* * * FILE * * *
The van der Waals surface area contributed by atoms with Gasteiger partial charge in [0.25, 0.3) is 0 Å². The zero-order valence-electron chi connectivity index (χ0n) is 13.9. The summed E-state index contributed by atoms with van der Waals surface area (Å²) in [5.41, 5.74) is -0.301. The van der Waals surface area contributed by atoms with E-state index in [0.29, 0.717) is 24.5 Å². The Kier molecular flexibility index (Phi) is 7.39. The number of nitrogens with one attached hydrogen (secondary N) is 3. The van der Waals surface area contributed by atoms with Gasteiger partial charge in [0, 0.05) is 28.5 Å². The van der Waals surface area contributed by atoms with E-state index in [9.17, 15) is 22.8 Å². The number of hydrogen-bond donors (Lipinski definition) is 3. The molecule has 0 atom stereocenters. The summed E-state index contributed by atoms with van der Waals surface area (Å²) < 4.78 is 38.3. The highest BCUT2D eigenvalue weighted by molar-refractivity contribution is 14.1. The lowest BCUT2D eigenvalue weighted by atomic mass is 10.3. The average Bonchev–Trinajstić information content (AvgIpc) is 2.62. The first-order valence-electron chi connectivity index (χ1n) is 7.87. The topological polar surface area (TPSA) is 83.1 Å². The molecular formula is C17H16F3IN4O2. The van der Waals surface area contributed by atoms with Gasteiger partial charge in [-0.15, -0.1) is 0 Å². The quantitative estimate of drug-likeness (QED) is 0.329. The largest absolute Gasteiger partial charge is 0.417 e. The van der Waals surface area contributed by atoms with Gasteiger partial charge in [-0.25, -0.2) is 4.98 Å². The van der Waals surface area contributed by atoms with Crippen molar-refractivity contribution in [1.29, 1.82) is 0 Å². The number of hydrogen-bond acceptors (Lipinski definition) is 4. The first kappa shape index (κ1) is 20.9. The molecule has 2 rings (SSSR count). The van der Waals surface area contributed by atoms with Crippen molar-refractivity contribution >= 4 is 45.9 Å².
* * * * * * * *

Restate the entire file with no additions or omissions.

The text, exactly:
The van der Waals surface area contributed by atoms with Gasteiger partial charge in [0.25, 0.3) is 0 Å². The zero-order valence-electron chi connectivity index (χ0n) is 13.9. The summed E-state index contributed by atoms with van der Waals surface area (Å²) in [5.41, 5.74) is -0.301. The van der Waals surface area contributed by atoms with E-state index in [0.29, 0.717) is 24.5 Å². The Kier molecular flexibility index (Phi) is 7.39. The number of nitrogens with one attached hydrogen (secondary N) is 3. The van der Waals surface area contributed by atoms with Gasteiger partial charge in [0, 0.05) is 28.5 Å². The van der Waals surface area contributed by atoms with E-state index in [9.17, 15) is 22.8 Å². The number of hydrogen-bond donors (Lipinski definition) is 3. The molecule has 0 atom stereocenters. The summed E-state index contributed by atoms with van der Waals surface area (Å²) < 4.78 is 38.3. The highest BCUT2D eigenvalue weighted by molar-refractivity contribution is 14.1. The lowest BCUT2D eigenvalue weighted by atomic mass is 10.3. The average Bonchev–Trinajstić information content (AvgIpc) is 2.62. The first-order valence-electron chi connectivity index (χ1n) is 7.87. The topological polar surface area (TPSA) is 83.1 Å². The molecular formula is C17H16F3IN4O2. The van der Waals surface area contributed by atoms with Gasteiger partial charge in [-0.15, -0.1) is 0 Å². The quantitative estimate of drug-likeness (QED) is 0.329. The largest absolute Gasteiger partial charge is 0.417 e. The van der Waals surface area contributed by atoms with Gasteiger partial charge in [-0.25, -0.2) is 4.98 Å². The van der Waals surface area contributed by atoms with Crippen molar-refractivity contribution in [1.29, 1.82) is 0 Å². The number of hydrogen-bond acceptors (Lipinski definition) is 4. The first kappa shape index (κ1) is 20.9. The molecule has 2 rings (SSSR count). The van der Waals surface area contributed by atoms with Crippen molar-refractivity contribution >= 4 is 45.9 Å².